Encryption Software, biggest worry in tackling Terrorism, says Europol Chief

Europol (European Police Office) director, Rob Wainwrigh, has warned that use of encryption software to send online communications and access to the hidden areas of the Internet (known as the Darknet) by terrorists is the biggest worry in tackling terrorism and monitoring terror suspects. The dark web helped users to go online anonymously away from the eyes of the police and the security agencies.


Use of encryption software – a Threat

Post former National Security Agency contractor Edward Snowden revelations on 1st November,  2013, tech companies like Apple, developed encryption programs to allow Americans to send coded messages and emails, which the government could not decode. This was done to restore the faith of the American people back in the tech companies. This helped to protect privacy of the American people, but as a fallout, terrorism too got its share of privacy, and terror suspects were able to escape detection.

Mr. Wainwright said that terrorists essentially operated through use of encrypted communications. He further said that the IS had 50,000 different twitter accounts tweeting about 100,000 messages a day. This extensive use of social media and sending encrypted messages highlights the challenge faced by security agencies in tackling terrorism.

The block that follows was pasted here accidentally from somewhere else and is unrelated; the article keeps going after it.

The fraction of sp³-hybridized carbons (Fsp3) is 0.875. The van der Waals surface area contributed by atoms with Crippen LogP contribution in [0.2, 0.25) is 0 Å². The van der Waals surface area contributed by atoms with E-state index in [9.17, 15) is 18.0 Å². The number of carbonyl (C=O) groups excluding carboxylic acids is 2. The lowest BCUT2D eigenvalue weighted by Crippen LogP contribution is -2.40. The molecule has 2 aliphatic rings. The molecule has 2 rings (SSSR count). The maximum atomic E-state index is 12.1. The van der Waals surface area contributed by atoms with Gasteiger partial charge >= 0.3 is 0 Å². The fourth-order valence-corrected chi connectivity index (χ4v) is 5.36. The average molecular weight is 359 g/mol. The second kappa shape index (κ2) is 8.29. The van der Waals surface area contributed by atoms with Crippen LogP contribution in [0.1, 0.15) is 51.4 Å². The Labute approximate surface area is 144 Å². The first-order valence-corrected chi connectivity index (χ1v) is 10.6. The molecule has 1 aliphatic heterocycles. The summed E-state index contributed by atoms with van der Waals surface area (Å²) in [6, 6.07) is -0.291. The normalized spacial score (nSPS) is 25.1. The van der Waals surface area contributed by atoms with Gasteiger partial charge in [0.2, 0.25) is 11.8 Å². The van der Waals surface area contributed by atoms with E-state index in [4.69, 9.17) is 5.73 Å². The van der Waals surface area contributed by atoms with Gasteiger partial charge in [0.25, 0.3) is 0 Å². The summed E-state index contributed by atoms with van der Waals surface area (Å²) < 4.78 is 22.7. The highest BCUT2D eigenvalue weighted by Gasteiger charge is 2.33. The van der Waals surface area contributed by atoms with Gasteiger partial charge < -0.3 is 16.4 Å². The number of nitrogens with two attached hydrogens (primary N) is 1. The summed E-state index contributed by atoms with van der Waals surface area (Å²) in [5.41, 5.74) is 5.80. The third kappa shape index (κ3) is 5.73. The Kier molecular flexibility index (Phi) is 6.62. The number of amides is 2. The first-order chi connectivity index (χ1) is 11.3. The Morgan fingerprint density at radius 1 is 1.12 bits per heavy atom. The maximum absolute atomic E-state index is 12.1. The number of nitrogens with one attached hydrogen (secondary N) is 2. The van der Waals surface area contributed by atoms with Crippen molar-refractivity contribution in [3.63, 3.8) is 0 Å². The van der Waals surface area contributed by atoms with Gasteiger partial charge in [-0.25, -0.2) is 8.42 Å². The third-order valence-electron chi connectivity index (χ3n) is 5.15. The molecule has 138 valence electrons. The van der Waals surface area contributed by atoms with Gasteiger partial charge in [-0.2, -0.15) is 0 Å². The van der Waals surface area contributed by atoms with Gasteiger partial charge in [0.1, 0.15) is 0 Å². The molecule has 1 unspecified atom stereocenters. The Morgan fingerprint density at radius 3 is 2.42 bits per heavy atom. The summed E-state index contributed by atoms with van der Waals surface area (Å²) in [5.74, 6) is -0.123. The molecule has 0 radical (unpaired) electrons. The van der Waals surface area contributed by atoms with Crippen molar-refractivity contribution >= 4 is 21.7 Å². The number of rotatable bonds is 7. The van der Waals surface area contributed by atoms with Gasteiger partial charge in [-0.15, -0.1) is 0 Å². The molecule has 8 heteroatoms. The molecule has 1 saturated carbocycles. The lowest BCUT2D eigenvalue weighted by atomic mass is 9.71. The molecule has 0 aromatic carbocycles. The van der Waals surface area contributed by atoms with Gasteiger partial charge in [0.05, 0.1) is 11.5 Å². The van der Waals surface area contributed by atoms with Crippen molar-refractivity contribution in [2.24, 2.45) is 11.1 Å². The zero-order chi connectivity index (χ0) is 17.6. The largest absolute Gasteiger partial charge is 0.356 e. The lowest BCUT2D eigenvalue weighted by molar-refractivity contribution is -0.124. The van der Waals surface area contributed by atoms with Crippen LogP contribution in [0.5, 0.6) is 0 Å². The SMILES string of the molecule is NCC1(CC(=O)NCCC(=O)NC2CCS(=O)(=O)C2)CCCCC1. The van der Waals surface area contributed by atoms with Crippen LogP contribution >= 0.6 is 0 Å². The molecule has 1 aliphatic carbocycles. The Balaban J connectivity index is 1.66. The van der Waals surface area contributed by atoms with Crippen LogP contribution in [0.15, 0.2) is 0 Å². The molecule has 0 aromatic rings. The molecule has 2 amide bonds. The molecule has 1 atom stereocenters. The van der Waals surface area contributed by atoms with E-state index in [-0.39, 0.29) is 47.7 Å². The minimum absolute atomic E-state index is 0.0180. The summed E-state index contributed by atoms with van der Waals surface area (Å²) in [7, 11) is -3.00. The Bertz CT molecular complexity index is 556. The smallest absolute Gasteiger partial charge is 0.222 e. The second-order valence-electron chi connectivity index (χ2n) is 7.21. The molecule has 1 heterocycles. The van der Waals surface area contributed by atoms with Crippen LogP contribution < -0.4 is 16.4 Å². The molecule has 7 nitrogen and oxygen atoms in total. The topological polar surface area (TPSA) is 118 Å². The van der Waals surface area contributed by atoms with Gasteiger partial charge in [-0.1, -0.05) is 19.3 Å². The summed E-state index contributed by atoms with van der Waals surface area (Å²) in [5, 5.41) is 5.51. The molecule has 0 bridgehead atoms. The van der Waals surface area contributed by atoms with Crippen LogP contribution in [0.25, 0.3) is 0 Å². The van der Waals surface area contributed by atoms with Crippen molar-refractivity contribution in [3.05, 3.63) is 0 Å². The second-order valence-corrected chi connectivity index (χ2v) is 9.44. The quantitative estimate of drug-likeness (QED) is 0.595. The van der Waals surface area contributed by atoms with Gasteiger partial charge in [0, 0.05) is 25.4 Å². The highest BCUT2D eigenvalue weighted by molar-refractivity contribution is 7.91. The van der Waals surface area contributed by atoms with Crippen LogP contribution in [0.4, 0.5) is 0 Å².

His concern is further augmented by the fact that tech companies like Apple allow encrypting data using smartphones and the development of heavily encrypted instant messaging apps. This makes it very difficult or impossible for the police to access information. Recruits are invited from all over the world, making this a very dangerous situation.

In Wainwrigh’s own words,

It’s become perhaps the biggest problem for the police and the security service authorities in dealing with the threats from terrorism. It’s changed the very nature of counter-terrorist work from one that has been traditionally reliant on having good monitoring capability of communications to one that essentially doesn’t provide that anymore. We are disappointed by the position taken by these tech firms and it only adds to our problems in getting to the communications of the most dangerous people that are abusing the internet. [Tech firms] are doing it, I suppose, because of a commercial imperative driven by what they perceive to be consumer demand for greater privacy of their communications.

The current laws have to be modified to allow security agencies to monitor all areas of the online world, he felt.

Europol has set up a European Internet Referral Unit to identify and remove sites being used by terrorist organizations. In February of this year, Europol and the law enforcing agencies around the globe joined forces with tech firms including Microsoft, Symantec and AnubisNetworks and shut down the Ramnit Botnet, a network believed to have  infected 3.2 million computers worldwide, with malware.

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Anand Khanse is the Admin of TheWindowsClub.com, a 10-year Microsoft MVP Awardee in Windows (2006-16) & a Windows Insider MVP. He enjoys following and reporting Microsoft news and developments in the world of Personal Computing & Social Media.

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